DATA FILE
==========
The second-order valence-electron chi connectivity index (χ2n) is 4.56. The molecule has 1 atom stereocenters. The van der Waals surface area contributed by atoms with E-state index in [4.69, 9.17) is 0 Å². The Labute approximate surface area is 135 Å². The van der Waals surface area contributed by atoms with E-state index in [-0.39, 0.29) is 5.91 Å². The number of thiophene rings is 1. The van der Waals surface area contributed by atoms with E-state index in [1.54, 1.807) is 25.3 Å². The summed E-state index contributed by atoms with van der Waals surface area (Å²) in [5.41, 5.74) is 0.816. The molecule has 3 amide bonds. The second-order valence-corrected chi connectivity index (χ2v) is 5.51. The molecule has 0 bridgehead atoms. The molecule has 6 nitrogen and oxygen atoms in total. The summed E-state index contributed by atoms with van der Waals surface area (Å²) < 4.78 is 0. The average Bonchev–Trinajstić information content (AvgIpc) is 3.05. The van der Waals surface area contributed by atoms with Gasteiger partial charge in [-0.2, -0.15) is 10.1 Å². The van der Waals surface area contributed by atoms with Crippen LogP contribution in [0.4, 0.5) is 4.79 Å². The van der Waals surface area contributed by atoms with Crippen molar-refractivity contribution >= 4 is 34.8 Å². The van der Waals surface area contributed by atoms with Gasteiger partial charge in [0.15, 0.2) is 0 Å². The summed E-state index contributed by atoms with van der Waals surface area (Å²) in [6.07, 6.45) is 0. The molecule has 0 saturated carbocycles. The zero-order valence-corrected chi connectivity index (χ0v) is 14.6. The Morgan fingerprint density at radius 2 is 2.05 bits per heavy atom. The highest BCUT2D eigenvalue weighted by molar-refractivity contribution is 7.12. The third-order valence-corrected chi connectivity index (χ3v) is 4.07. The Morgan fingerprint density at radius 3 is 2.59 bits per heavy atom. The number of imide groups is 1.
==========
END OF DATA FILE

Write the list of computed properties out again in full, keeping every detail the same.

The second-order valence-electron chi connectivity index (χ2n) is 4.56. The molecule has 1 atom stereocenters. The van der Waals surface area contributed by atoms with E-state index in [4.69, 9.17) is 0 Å². The Labute approximate surface area is 135 Å². The van der Waals surface area contributed by atoms with E-state index in [-0.39, 0.29) is 5.91 Å². The number of thiophene rings is 1. The van der Waals surface area contributed by atoms with E-state index in [1.54, 1.807) is 25.3 Å². The summed E-state index contributed by atoms with van der Waals surface area (Å²) in [5.41, 5.74) is 0.816. The molecule has 3 amide bonds. The second-order valence-corrected chi connectivity index (χ2v) is 5.51. The molecule has 0 bridgehead atoms. The molecule has 6 nitrogen and oxygen atoms in total. The summed E-state index contributed by atoms with van der Waals surface area (Å²) < 4.78 is 0. The average Bonchev–Trinajstić information content (AvgIpc) is 3.05. The van der Waals surface area contributed by atoms with Gasteiger partial charge in [-0.2, -0.15) is 10.1 Å². The van der Waals surface area contributed by atoms with Crippen LogP contribution in [0.4, 0.5) is 4.79 Å². The van der Waals surface area contributed by atoms with Crippen molar-refractivity contribution >= 4 is 34.8 Å². The van der Waals surface area contributed by atoms with Gasteiger partial charge in [0.15, 0.2) is 0 Å². The summed E-state index contributed by atoms with van der Waals surface area (Å²) in [6.07, 6.45) is 0. The molecule has 0 saturated carbocycles. The zero-order valence-corrected chi connectivity index (χ0v) is 14.6. The Morgan fingerprint density at radius 2 is 2.05 bits per heavy atom. The highest BCUT2D eigenvalue weighted by molar-refractivity contribution is 7.12. The third-order valence-corrected chi connectivity index (χ3v) is 4.07. The Morgan fingerprint density at radius 3 is 2.59 bits per heavy atom. The number of imide groups is 1.